April 26, 2000
Education Week, Vol. 19, Issue 33
Student Well-Being North Carolina District Puts Lunch Debtors on a Diet
It's not exactly bread and water, but the Charlotte-Mecklenburg, N.C., district is taking some heat for a new policy that puts students on a diet of soup or peanut butter and jelly until they settle their tabs with the school meals program.
School & District Management Former Knick Leaps From the NBA To Principal for a Day
Former New York Knicks star Charles Smith, who retired from the NBA after nine seasons and is now the head of a technology corporation, got a chance to teach some New York City youngsters that failure can often be transformed into success.
Student Well-Being School Cheerleading Evolving Into Competitive Activity
While competitive cheerleading's popularity has been climbing, interest in traditional cheerleading has waned. Some argue that changes in the sport have led to elimination of the traditional activity at some schools and to complaints that this new breed has forgotten its fundamental purpose: rousing the crowd.
Education News in Brief: A National Roundup
- N.J. Voters Pass Record Number of School Budgets
- Pittsburgh Chief's Pact Ratified
- No Charges in 1st Grade Plot
- Journalism Award Announced
- Teachers Trim Extra Work
- Boy Receives Teacher's Kidney
- Suit Over LeTourneau Planned
- Teacher Charged With Vandalism
- Bus-Crash Footage Sought
Education Take Note
Garmemt districtBill Werner, a real estate agent in south-central Colorado, scored points with the local high school football team and junior high baseball team earlier this month when he sold land in an online auction and used the proceeds to buy new uniforms for the two teams.
School Choice & Charters Redefining 'Public' Schools
Part 1 of a new series looks at the rise of charter schools, voucher programs, and other new ways of providing public education. Includes "Minority Communities Divided Over Charters, Vouchers."
School & District Management A Hard Lesson For Kansas City's Troubled Schools
In the prairie city whose divided heart once epitomized a nation's conflict over slavery, $2 billion has been spent to transform a crumbling school system into a phoenix of equal opportunity. But only part of the dream has come true.
School & District Management State Audits Find New Budget Shortfalls in Newark
Auditors reviewing the state-run Newark, N.J., schools have uncovered more unpaid bills and debt in the troubled district, bringing the total red ink to about $70 million in the system—$12 million above a shortfall that was reported in February.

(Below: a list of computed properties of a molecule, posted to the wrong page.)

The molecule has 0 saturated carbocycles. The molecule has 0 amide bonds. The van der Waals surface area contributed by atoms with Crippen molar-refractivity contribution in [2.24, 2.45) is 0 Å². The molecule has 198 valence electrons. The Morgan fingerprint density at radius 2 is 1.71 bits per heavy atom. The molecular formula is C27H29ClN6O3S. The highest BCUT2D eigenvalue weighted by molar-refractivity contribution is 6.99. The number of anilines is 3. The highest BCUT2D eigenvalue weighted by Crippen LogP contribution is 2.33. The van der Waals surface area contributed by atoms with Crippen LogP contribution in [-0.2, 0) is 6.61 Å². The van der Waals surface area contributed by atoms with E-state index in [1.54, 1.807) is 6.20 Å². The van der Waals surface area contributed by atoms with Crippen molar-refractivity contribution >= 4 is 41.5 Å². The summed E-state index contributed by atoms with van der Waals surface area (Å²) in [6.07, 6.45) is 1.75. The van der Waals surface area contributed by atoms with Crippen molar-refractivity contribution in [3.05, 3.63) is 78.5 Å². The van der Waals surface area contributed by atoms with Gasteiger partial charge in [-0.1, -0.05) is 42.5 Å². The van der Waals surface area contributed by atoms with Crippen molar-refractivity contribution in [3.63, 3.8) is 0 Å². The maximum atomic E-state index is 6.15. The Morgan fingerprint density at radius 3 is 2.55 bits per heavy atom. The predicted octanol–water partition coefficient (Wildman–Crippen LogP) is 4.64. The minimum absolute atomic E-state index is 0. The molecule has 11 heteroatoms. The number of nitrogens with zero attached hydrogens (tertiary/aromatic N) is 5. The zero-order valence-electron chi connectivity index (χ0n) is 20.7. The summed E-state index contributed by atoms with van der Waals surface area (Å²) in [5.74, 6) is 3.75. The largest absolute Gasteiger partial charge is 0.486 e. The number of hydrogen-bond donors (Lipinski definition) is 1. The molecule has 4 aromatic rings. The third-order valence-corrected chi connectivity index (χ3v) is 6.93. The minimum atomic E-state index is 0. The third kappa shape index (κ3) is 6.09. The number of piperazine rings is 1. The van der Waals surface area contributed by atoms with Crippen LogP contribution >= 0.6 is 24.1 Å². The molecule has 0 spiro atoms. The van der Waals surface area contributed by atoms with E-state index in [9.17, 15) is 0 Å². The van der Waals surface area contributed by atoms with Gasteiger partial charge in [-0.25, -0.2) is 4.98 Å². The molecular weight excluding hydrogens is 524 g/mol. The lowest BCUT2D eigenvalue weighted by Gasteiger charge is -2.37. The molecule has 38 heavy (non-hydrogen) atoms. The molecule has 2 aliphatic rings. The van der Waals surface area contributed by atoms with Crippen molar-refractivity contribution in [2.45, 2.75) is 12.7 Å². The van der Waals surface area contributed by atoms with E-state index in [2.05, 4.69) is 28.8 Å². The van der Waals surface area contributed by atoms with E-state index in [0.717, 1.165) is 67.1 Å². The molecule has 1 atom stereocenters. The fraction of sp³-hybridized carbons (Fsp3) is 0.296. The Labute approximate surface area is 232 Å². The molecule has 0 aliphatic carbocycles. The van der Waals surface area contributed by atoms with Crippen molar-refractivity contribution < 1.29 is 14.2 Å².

Law & Courts Court Lets Stand Ruling Allowing School To Refuse Religious Ad
The U.S. Supreme Court declined last week to hear the appeal of a California man who was stymied in his efforts to post the Ten Commandments as an advertisement on the outfield fence of a high school baseball stadium.
Science Rural Education
Dust-up Over ARSI: Stephen A. Henderson was so angry about the article on his program that appeared in the Feb. 21 issue of Education Policy Analysis Archives, he called up the editor of the electronic journal and asked for it to be pulled from the publication's Internet site.
School Choice & Charters Minority Communities Divided Over Charters, Vouchers
The contentious politics surrounding school choice and competition have produced deep divisions within minority communities and strained traditional alliances of civil rights groups, education organizations, and Democrats.
School & District Management 'Blueprint' for San Diego Schools Draws Mixed Reactions
A plan recently adopted for the San Diego schools that will overhaul the curriculum, lay off hundreds of classroom assistants, and swell the summer school ranks is creating waves of mixed reaction.
Education Education Industry Showing Healthy Growth, Report Says
The for-profit education industry is quickly adding clicks to bricks.
Student Well-Being Fla. Driver's License Revocations Improve Attendance
Florida teenagers are just now feeling the sting of a 1997 state law that automatically revokes the driving privileges of students who miss too much school.
Ed-Tech Policy Foundation Turns Over Its Computer-Donation Program
The Detwiler Foundation has handed over its controversial program for distributing refurbished computers to schools to a new trade association that plans to take a more active role in lobbying Congress to promote such programs.